On War Semantics: Civilian Cities
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Semantics are a key element in state propaganda. In 2006 there was a dramatic reminder. "Kidnapped Soldiers" blared the Israeli headlines in 2006, after a soldier was captured in Gaza and two in Southern Lebanon. I was surprised. Since when is a soldier "kidnapped?" Were they watering their mothers' gardens at the time? No, they were participating in military events. Soldiers are never kidnapped; they are captured. Afterwards they should be treated according to the international Geneva Convention. That one simple semantic deceit by the Israeli media kidnapped the nation's mind and led to a minor war against the Hezbollah in Lebanon.
This is not the only example. For Israelis, it is difficult to free their minds from the constant Goebbels-styled propaganda of their government. This is especially true with all the topics related to “terror,” a highly undefined term which is regularly used to hide cheap propaganda. A recurring theme is “terrorists attack civilians.” In fact, this appears as part of the definition of “terror” in many places. Most people accept that without further check. However, Israeli headlines blare, while Israeli reality is blurred.
Israeli reality is blurred to such an extent that I had problems choosing a proper entry point to this article. Probably the best is from the top. Main Israeli cities are administered by former high ranking military officers. Many of them occupy the municipalities and often they become mayors. Whenever they reach this last post, they keep it for eons. In Tel Aviv, two generals enter into this category: Shlomo "Chich" Lahat (1974-1993) and Ron Huldai (1998-present). The last is closely related to Aviem Sella, who recruited Jonathan Pollard to spy for Israel. This over-abundance of general doubling as mayors is not casual; the proper function of Israeli cities depends on proper communication channels with the IDF.
The picture at the top of this page is of the Israeli Ministry of Defense in downtown Tel Aviv. The building was built by foreign contractors since Israel lacks the technology needed to build such communication towers; despite its look it is not straight, a solid reminder of the qualities displayed there. It occupies a large part of an area known as “Hakirya” (“The Town” in Hebrew). The IDF Headquarters building (Matkal) and the Bor (“hole” in Hebrew) – the IDF main command post during peace time - are also there. Some of the special tests I passed – described in The Cross of Bethlehem - took place in related buildings in the immediate vicinity. In fact big chunks of Tel Aviv and the adjacent towns – which form the Gush Dan Metropolitan Area – are occupied by military bases. That’s even before commenting on the Shin Beth and Mossad buildings plaguing the city. Interestingly, while traveling around the city many years ago in the company of a Dow Chemical executive, I passed near the Tel Aviv University. On the nearby cliffs watching the town of Ramat Gan is the scary building housing the Shin Beth headquarters. The guest took one look at the narrow-windowed monster and said: “This is Shin Beth!”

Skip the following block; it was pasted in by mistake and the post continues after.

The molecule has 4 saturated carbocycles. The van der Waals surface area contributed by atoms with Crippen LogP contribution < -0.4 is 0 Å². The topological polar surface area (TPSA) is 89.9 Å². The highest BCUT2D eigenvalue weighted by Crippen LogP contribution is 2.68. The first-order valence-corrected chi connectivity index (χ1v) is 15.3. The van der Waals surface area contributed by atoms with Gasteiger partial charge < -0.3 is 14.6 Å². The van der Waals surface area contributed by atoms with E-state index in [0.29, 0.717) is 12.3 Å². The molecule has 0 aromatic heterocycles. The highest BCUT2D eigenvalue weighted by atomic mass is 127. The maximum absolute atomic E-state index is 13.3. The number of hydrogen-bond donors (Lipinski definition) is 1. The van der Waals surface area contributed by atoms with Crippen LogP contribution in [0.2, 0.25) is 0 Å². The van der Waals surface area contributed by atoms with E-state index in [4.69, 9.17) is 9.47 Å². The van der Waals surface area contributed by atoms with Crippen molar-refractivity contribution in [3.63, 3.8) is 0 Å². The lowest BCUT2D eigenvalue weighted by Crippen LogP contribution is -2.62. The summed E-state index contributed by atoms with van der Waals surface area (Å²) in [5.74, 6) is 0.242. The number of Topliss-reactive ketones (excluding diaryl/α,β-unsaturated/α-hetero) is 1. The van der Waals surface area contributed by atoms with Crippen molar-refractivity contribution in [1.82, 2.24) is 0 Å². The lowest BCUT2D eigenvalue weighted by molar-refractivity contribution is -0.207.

However, that’s not all. Until now one could hardly complain. Many cities have mayors related to the main industry providing jobs to the denizens. The IDF is the largest organization in Israel, though it is mainly a reserve army. The regular part of the army is not large enough even to block a coordinated attack against the State of Israel. The recruiting of the reserve army must be done quickly in case of need and it is based on close cooperation by the mayors and their cities.
Large groups of men must be recruited in a hurry and distributed to their units. The recruiting for the Defensive Wall Operation in 2002 is described extensively in The Cross of Bethlehem. The places chosen for such an event are invariably schools. In such a way, the Israeli administration blurs the limit between civilian and military installations, creating space to claim any military attack against it is a terror attack. “Terrorists attack civilians,” they say, but the civilians are part of the reserve army. “Terrorists attack civilian installations,” they say, but the installations belong to the reserve army; another immoral manipulation of the Semantics of War.
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